At the opening of the new Reichstag on March 21, 1933 at the Garrison Church at Potsdam, the Nationalists staged an elaborate ceremony in which Wilhelm played the leading part, appearing alongside Hitler during an event orchestrated to mark the continuity between the old Prussian-German tradition and the new Nationalist state. He said, in part, "May the old spirit of this celebrated shrine permeate the generation of today, may it liberate us from selfishness and party strife and bring us together in national self-consciousness to bless a proud and free Germany, united in herself." Wilhelm's apparent stamp of approval had the effect of reassuring many Germans, especially conservative Germans, that life would be fine under the new regime.
On March 23, 1933 Wilhelm signed the Enabling Act of 1933 into law, which gave decrees issued by the cabinet (in effect, Hitler) the force of law.
During 1933 and 1934, Hitler, as head of government, was very aware of the fact that Wilhelm, his only superior, was head of state as well as Supreme Commander of the German armed forces. With the passage of the Enabling Act and the banning of all parties other than the Nationalists, Wilhlelm's power to dismiss Hitler from office was effectively the only remedy by which he could be legally dismissed—and hence the only check on Hitler's power. Given that Wilhelm was still a revered figure in the German Army, if the Emperor decided to remove Hitler as Chancellor, there was little doubt that the Reichswehr would side with Wilhelm. Thus, as long as Wilhelm was alive, Hitler was always very careful to avoid offending him or the Army. Though Wilhelm was in increasingly bad health, the Nationalists made sure that whenever Wilhelm did appear in public it was in Hitler’s company. During these appearances, Hitler always made a point of showing the utmost respect and reverence for the Emperor. However, in private, Hitler continued to detest Wilhelm, and expressed the hope that "the old reactionary" would hurry up and die as soon as possible.
During the summer of 1934, Hindenburg grew increasingly alarmed at Nationalist excesses. Reportedly, he was so displeased that he seriously considered cashiering Hitler and declaring martial law. At his direction, Papen gave a speech at the University of Marburg on June 17 calling for an end to state terror and the restoration of some freedoms. When Goebbels got wind of it, he not only barred its broadcast, but ordered the seizure of newspapers in which part of the text was printed. A furious Papen immediately notified Wilhelm, who told Blomberg to give Hitler an ultimatum - unless Hitler took steps to end the growing tension in Germany, he would dismiss Hitler and turn the government over to the army. Not long afterward, Hitler carried out the Night of the Long Knives, for which he received the personal thanks of Wilhelm.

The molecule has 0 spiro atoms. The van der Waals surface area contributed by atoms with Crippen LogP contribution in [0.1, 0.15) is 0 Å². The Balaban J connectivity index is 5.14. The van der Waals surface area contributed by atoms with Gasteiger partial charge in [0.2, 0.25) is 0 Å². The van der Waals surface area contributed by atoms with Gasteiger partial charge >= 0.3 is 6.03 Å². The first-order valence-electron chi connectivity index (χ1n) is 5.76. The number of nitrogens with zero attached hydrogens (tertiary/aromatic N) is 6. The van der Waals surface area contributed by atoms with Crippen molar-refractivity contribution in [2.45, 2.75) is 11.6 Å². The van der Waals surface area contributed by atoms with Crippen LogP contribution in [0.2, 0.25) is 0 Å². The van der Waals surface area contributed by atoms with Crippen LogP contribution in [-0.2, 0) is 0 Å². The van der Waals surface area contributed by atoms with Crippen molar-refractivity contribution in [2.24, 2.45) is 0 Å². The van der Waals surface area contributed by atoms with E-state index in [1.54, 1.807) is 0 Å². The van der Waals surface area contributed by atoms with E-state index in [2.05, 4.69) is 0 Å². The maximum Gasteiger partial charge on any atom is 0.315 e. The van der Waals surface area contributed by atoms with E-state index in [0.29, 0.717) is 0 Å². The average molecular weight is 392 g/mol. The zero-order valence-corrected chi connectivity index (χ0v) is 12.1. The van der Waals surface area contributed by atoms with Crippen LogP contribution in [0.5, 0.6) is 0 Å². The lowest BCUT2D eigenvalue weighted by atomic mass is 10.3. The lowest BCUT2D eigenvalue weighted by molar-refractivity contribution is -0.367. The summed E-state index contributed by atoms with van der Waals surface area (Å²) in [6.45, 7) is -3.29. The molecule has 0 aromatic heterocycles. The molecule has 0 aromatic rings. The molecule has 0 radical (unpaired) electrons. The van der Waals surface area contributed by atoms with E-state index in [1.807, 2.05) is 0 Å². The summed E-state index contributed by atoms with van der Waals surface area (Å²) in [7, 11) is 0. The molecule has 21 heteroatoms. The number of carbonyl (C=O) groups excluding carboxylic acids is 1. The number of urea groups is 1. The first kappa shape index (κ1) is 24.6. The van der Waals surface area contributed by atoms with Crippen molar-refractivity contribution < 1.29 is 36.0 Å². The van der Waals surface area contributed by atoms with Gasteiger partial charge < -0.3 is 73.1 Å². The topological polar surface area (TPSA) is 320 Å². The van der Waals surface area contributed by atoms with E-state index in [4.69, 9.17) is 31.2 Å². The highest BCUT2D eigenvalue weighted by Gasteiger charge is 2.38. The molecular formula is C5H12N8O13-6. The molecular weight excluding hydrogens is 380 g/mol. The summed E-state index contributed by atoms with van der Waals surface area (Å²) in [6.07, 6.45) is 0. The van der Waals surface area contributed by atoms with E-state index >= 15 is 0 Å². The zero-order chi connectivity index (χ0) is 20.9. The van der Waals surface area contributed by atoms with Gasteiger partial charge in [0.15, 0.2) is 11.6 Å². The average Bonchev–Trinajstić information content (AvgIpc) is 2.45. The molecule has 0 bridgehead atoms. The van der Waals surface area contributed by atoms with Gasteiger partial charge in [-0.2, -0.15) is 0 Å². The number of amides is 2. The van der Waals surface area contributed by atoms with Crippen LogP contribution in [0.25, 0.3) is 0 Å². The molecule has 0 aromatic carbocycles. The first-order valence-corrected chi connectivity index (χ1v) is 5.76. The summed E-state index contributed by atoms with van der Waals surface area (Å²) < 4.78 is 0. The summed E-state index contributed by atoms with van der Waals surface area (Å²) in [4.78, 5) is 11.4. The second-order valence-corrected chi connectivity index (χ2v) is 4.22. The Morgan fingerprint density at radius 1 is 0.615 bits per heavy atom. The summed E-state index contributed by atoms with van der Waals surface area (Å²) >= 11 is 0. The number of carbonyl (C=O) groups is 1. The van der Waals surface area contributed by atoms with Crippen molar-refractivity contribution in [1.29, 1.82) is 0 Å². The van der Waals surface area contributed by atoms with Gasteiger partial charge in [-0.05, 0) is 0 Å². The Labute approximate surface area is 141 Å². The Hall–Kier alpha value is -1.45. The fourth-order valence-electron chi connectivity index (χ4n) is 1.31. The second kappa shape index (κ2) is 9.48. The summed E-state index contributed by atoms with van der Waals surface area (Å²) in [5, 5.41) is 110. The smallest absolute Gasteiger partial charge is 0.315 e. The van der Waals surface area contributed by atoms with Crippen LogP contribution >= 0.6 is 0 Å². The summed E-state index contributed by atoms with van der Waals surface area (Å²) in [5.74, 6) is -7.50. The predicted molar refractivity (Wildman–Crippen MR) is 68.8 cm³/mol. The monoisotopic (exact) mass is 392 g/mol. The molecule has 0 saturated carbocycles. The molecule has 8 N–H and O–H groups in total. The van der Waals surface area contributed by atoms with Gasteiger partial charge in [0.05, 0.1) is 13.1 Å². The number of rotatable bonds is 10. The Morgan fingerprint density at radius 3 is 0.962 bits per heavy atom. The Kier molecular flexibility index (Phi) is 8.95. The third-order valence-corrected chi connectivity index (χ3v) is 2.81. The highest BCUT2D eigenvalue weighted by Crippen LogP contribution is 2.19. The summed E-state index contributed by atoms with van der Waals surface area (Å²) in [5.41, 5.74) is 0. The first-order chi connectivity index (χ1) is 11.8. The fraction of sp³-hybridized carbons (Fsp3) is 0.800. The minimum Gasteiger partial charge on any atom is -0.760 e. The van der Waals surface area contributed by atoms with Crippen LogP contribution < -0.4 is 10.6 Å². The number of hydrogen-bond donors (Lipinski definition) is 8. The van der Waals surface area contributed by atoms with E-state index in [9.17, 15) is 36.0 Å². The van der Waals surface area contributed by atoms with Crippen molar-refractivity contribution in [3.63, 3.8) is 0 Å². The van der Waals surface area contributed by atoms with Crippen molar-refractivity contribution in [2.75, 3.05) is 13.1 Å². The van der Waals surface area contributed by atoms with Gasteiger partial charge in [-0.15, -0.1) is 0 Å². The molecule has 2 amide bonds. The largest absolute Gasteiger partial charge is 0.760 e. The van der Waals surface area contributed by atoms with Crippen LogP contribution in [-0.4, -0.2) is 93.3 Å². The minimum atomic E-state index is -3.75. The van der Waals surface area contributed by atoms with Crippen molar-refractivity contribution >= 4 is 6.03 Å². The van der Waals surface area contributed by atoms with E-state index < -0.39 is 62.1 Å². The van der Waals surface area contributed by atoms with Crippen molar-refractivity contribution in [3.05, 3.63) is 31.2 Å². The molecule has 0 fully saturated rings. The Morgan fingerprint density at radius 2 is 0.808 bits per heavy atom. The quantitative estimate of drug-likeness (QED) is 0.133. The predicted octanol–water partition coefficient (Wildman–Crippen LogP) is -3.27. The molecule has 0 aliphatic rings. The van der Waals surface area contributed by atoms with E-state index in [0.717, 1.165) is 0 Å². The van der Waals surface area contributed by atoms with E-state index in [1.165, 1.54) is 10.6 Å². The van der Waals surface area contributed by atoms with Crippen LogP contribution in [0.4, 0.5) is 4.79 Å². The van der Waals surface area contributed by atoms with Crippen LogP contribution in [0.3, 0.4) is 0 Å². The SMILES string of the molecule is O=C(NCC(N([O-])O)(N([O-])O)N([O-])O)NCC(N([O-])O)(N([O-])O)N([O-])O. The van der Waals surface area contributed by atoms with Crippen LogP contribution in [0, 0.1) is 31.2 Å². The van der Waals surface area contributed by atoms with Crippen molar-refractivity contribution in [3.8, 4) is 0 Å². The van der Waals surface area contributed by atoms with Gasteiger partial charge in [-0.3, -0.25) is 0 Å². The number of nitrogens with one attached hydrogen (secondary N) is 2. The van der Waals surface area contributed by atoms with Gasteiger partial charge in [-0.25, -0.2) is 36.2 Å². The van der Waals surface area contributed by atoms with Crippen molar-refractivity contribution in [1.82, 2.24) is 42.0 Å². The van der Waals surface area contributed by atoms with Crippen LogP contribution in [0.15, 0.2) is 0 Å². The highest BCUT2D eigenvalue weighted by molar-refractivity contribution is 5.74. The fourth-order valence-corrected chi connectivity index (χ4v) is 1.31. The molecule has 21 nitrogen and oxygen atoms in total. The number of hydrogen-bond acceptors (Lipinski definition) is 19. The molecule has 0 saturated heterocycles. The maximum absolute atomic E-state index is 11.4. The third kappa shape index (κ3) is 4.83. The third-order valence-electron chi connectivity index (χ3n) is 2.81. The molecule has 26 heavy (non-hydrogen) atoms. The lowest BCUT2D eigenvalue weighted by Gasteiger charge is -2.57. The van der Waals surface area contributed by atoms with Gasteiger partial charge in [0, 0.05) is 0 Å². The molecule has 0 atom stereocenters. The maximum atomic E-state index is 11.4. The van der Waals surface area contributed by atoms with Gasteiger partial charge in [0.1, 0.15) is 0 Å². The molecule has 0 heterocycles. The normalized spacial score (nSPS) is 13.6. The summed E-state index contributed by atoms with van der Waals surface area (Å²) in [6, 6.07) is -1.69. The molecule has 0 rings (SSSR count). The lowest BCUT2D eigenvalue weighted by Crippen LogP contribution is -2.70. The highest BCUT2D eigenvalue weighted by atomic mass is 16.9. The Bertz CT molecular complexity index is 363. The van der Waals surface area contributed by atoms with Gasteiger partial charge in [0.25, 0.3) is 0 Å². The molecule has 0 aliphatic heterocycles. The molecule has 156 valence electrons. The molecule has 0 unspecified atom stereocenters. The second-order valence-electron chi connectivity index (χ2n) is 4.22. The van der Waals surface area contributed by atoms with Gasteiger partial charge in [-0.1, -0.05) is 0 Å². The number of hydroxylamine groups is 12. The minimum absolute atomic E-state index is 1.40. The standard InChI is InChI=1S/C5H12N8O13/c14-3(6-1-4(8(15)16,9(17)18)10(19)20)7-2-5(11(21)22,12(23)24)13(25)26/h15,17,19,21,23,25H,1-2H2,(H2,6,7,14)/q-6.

World War II
In the wake of the Soviet victories in the Baltic states in September 1939, Wilhelm met with Hitler, stating that Germany must declare war and move into Eastern Europe immediately, concluding "because of the special circumstances that require Germany to act. We must save our neighbors from the Bolsheviks." Wilhelm stayed in regular contact with officers who were advised by Hitler in secret. Wilhelm was hopeful from the success Germany was able to achieve in the opening months of the Second World War, and personally sent a congratulatory telegram then General Rommel on the fall of Paris stating "Congratulations, you have settled the score once and for all with France." In a letter to his daughter Victoria Louise, the Duchess of Brunswick, he wrote fearfully, "Thus is the entente cordial of Uncle Edward VII wreaks havoc upon us." Nevertheless, after the Allied conquest of Vienna in March 1941, the elderly Wilhelm began to feel the effects of his constant stress over the advances from the Red Army. While the Battle of Berlin raged on just before German re-inforcements arrived Wilhelm collapsed from fatigue. He never fully regained consciousness and his eldest son Wilhelm was proclaimed Regent.